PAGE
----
V’ville Board sends $24.7M budget to voters for approval

VOORHEESVILLE – Residents of New Scotland, Guilderland, and Berne who live in the Voorheesville Central School District in May will be asked to approve a $24,718,575 school budget for next year.

The budget, which is up about 2.2 percent from this year, was unanimously adopted by the school board on Monday.

At the March meeting, there had been a deficit of $255,000.

Because the two main revenue sources for the district are local property taxes and state aid, Superintendent Brian Hunt said, “If one is declining, then we have to look at cuts and/or have to look at increasing the other, which is the property-tax levy.”

To close the gap, Hunt recommended raising the tax levy to 2.5 percent (the original draft recommended a 2-percent levy), and eliminating a secretary in the business office, a computer teacher in the elementary school, and a teaching assistant. The duties of the cut positions – no one is being laid off; the people who held these jobs are retiring – will be redistributed among existing staff.

Depending on the municipality in which they reside – New Scotland, Guilderland, or Berne – taxpayers will have a different rate, which has yet to be determined and won’t be known until August, and will be affected by differing economic factors in each of the towns.

Guilderland and its equalization-rate problem, which caused a 12-percent increase in school taxes for town residents in the Voorheesville School District, and, in New Scotland, growth from new home construction will also affect the assessment rolls, according to Francis Rielly, Voorheesville’s assistant superintendent for finance and operations.

For this year, the 2017-18 school year, New Scotland residents paid $18.98 per $1,000 of assessed value; in Guilderland, residents paid $24.61 per $1,000; and residents of Berne paid $29.06 per $1,000 of assessed value.

The total tax levy for next year is estimated to be about $17.7 million.

To illustrate the tax-rate increase, Rielly used a “true value” example, which he said was only an average – a generic model – and did not take into account issues that individual municipalities were dealing with, like Guilderland’s equalization rate.

This year, using true value, residents paid $18.60 per $1,000 of assessed value; next year, residents would pay anywhere between $19.09 and $19.20 per $1,000 of assessed value. Under this example, the increase in taxes on a $250,000 home would be about $20 per year.

About three-quarters of the district’s tax levy comes from New Scotland; about one-quarter from Guilderland; and, only 1 percent of the tax levy comes from Berne.

Also during the May 15 vote, residents will decide on a $7.7 million capital project; a new capital-reserve fund; and two board seats – currently held by Cynthia Monaghan and Michael Canfora.

Both Monaghan and Canfora have picked up petitions to run for next year as have Matthew Normile, Michael Stampalia, and one person who picked up a petition for someone else, according to Jessica Tabakian, the board clerk. No petitions have been returned to Tabakian.

Petitions must have 25 signatures, or 2 percent of the voters in the last election, whichever is higher. They are due back to the district office by April 16.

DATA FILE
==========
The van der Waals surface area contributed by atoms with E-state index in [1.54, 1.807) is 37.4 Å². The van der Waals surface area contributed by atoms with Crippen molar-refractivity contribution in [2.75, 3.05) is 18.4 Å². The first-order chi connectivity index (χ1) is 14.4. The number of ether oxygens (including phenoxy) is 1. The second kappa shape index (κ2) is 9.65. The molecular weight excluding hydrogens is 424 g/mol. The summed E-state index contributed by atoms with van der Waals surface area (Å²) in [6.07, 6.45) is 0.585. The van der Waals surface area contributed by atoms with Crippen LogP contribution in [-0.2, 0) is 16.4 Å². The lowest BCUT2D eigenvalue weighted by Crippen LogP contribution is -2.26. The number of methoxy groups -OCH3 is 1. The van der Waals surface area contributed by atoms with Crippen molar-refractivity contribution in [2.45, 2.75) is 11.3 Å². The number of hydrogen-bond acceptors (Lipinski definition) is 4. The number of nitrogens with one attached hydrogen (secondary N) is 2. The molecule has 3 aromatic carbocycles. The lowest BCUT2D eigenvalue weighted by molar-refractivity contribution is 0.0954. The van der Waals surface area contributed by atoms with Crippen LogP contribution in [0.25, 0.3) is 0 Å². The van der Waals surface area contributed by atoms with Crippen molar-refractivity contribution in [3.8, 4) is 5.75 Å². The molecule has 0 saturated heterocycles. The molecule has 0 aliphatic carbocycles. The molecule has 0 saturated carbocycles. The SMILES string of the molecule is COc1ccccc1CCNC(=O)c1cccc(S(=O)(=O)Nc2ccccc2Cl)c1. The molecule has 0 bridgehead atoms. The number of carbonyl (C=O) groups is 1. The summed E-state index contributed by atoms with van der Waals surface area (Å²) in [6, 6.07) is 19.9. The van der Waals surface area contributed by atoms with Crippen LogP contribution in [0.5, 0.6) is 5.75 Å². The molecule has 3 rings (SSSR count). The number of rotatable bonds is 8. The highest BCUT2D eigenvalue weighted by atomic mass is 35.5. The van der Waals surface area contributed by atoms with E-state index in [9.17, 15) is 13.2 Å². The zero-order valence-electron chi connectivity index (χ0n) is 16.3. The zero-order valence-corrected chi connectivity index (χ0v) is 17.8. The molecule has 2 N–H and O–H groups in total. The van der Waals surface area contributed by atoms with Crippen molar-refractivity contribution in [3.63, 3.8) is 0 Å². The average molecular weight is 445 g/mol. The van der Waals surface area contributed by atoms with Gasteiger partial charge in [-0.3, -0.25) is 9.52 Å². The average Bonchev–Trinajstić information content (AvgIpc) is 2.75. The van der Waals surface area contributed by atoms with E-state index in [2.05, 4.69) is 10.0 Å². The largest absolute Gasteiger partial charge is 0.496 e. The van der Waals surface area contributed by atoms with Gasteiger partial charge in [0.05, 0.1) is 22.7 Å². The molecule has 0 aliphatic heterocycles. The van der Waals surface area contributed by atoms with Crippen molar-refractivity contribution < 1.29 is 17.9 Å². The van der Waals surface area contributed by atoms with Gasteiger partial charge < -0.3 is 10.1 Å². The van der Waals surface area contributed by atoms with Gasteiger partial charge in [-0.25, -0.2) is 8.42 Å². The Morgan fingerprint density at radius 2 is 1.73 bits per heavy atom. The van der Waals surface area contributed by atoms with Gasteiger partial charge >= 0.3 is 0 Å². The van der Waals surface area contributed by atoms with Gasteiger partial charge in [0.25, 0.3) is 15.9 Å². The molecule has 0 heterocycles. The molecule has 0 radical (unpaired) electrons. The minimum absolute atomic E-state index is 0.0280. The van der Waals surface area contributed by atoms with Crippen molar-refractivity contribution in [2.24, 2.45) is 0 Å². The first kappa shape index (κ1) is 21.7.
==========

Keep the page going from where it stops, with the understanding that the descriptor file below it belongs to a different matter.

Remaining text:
Other business

In other business, the Voorheesville School Board:

– Heard from members of the girls’ varsity softball team, who spoke about what they viewed as the lack of equal opportunity between sports.

The girls used an example that had taken place earlier that day, when the softball field was not prepared to be played on, but the boys’ baseball field had been. It was pointed out that Voorheesville has one softball field and four baseball fields and that “it sends a clear message when the only field that we have isn’t being taken care.”

Hunt said that a forum is scheduled for April 30 to discuss gender equity in sports, and that students in grades 3 through 12 will be surveyed during gym class to find out what their interests and preferences are for sports;

– Heard from Hunt that he will be meeting with Sheriff Craig Apple to discuss the possibility of placing a school resource officer in the district. Hunt said that it would be a preliminary discussion, but wanted to let the sheriff know the district is interested in the opportunity. He also said that there may be funding available for a position;

– Heard from Rielly that the plan to store the district’s buses at the Albany County Department of Public Works garage is no longer a viable option.

The largest bus that the district owns does is too long to fit in the DPW garage and, due to the radiant-heating system hanging from the ceiling, is also too high.

Rielly said that he had toured a 10,000-square-foot facility at the Northeastern Industrial Park in Guilderland, which would cost the district about $40,000 a year to lease, of which about 57 to 60 percent can be recouped from the state. The district never received a per-square-foot cost from Albany DPW.

The buses would fit inside the facility at the Northeastern Industrial Park.

More New Scotland News

  • The New Scotland solar law’s prime-soil and soils-of-statewide-importance provisions make siting a solar project in town nearly impossible. 

  • The Voorheesville Central School District in a letter to parents said that “based on the timing of when” a person newly diagnosed with COVID-19 was “last at school, the Albany County Department of Health has indicated no need for further action, on behalf of the school, to have school community members quarantine.” 

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